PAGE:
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In addition to UI, where you can visually analyze results of mutation analysis, there is a possibility to export them to external files. Most comprehensive format is Raw XML, which contains all analysis results for future investigation, but probably will require additional post-processing. Two other formats (html and Excel-compatible) represents test-case dependency table. It is squared table, which represent how many mutations was killed by given combination of test cases. On the main diagonal you can see the number of mutations that were killed by the given test case only. The last column and the last row in the table are total values.

Unit-test effectiveness checklist

  1. Check all items, that has the same value in total and in one of the columns. For instance, you can see in this sample that BagNegative() <2> killed 21 mutations total, and the same mutations were also killed by MixedSimpleAdd() <7>. It does not necessary means that we should eliminate BagNegative(), because MixedSimpleAdd() supersede it, but it definitely looks like a good candidates for refactoring.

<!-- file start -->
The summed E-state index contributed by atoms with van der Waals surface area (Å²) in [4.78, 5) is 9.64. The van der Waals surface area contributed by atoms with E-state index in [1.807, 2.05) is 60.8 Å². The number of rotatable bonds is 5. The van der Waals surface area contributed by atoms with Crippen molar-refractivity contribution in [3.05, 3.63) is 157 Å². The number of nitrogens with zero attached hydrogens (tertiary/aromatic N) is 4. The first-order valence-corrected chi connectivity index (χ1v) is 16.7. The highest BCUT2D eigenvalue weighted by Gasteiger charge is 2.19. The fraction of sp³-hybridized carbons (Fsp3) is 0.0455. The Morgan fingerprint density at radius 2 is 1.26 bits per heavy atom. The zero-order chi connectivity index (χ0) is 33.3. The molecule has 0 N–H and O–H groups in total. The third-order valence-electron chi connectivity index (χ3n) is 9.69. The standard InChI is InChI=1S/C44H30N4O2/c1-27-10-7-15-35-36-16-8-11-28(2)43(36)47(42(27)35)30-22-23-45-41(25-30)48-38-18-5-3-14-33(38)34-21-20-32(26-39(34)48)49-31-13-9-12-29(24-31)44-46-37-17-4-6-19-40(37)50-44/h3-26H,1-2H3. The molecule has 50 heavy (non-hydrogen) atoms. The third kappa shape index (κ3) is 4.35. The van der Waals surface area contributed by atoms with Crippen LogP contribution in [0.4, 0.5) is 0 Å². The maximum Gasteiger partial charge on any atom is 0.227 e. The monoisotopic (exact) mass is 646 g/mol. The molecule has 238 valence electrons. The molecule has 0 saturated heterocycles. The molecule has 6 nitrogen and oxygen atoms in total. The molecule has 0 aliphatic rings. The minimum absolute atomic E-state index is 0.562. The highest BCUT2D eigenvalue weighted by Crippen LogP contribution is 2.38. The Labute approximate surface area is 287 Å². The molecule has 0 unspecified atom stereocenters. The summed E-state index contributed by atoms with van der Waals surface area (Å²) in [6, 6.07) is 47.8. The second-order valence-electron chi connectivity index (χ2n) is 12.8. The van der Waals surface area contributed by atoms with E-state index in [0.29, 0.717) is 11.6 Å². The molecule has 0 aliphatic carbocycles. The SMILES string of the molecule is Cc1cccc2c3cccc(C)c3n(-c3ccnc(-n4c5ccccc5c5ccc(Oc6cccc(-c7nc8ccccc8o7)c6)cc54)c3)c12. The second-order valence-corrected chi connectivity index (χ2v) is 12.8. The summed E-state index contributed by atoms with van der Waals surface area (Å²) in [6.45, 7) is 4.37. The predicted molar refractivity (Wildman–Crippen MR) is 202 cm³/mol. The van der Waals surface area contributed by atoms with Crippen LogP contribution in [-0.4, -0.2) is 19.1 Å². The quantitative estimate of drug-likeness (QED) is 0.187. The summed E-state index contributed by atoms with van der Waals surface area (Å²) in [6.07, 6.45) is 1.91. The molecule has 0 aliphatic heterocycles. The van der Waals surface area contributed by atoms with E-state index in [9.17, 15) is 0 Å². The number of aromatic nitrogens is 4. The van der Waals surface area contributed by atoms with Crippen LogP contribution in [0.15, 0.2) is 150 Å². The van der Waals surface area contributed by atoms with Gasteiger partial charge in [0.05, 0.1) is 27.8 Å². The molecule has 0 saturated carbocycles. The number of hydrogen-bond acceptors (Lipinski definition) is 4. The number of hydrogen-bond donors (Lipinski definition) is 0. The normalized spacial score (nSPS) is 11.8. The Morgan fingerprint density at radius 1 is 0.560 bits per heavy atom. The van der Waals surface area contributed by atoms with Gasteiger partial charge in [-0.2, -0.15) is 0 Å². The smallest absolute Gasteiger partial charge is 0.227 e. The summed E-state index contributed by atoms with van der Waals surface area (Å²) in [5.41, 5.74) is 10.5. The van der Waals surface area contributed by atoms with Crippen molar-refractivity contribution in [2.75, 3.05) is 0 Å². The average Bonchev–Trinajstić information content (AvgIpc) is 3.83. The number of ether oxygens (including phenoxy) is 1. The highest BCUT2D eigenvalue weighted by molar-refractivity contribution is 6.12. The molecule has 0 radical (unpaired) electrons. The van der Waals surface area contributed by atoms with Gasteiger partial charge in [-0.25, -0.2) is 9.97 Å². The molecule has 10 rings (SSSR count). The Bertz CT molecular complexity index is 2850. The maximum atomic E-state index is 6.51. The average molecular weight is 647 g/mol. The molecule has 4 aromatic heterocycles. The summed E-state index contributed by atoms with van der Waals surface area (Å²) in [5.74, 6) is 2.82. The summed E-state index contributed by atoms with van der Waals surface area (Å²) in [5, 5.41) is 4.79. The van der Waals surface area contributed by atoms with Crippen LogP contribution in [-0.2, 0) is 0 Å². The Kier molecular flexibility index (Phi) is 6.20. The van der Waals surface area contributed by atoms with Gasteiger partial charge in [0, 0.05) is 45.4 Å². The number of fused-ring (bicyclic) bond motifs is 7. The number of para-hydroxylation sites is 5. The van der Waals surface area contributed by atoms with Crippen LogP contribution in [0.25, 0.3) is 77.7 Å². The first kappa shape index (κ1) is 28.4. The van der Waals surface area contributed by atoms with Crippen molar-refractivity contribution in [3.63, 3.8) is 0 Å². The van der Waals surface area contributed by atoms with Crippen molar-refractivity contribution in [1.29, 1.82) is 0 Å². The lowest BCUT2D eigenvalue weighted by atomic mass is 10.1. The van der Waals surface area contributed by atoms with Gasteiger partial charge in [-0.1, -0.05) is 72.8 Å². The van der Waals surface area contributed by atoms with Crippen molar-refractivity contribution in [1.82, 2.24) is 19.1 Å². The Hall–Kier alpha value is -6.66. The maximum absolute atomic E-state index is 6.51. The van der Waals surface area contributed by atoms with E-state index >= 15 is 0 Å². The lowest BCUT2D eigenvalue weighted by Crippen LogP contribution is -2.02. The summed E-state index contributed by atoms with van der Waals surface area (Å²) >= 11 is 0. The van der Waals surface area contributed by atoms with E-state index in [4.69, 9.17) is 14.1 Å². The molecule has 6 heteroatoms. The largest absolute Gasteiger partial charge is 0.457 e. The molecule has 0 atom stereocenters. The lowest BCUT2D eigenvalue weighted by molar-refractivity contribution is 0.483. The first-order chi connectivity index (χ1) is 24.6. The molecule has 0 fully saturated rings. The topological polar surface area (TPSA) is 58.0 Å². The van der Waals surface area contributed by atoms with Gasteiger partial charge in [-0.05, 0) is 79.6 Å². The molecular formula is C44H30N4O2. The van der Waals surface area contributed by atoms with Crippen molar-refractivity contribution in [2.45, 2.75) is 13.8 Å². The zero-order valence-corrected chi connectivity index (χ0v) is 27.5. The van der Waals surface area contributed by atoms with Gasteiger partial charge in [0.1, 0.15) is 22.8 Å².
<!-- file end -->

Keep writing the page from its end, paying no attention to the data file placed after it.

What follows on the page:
2. Check all items, that have exceptionally low score of killed mutations. You should clearly understand what was the reason to write test case with such a small coverage. Obviously the problem with having too small tests would be increased size of unit testing code and thus more expensive maintenance.
  3. Check all items, that have exceptionally high total score. It might be that this case really testing more than one unit. Analyzing failures of such tests can be difficult.
Overall, remember that unit tests are not just regression tools - they are also used as a live documentation of your main code. If I would have to use one of your classes, first thing I would do is to look for the test case that uses it.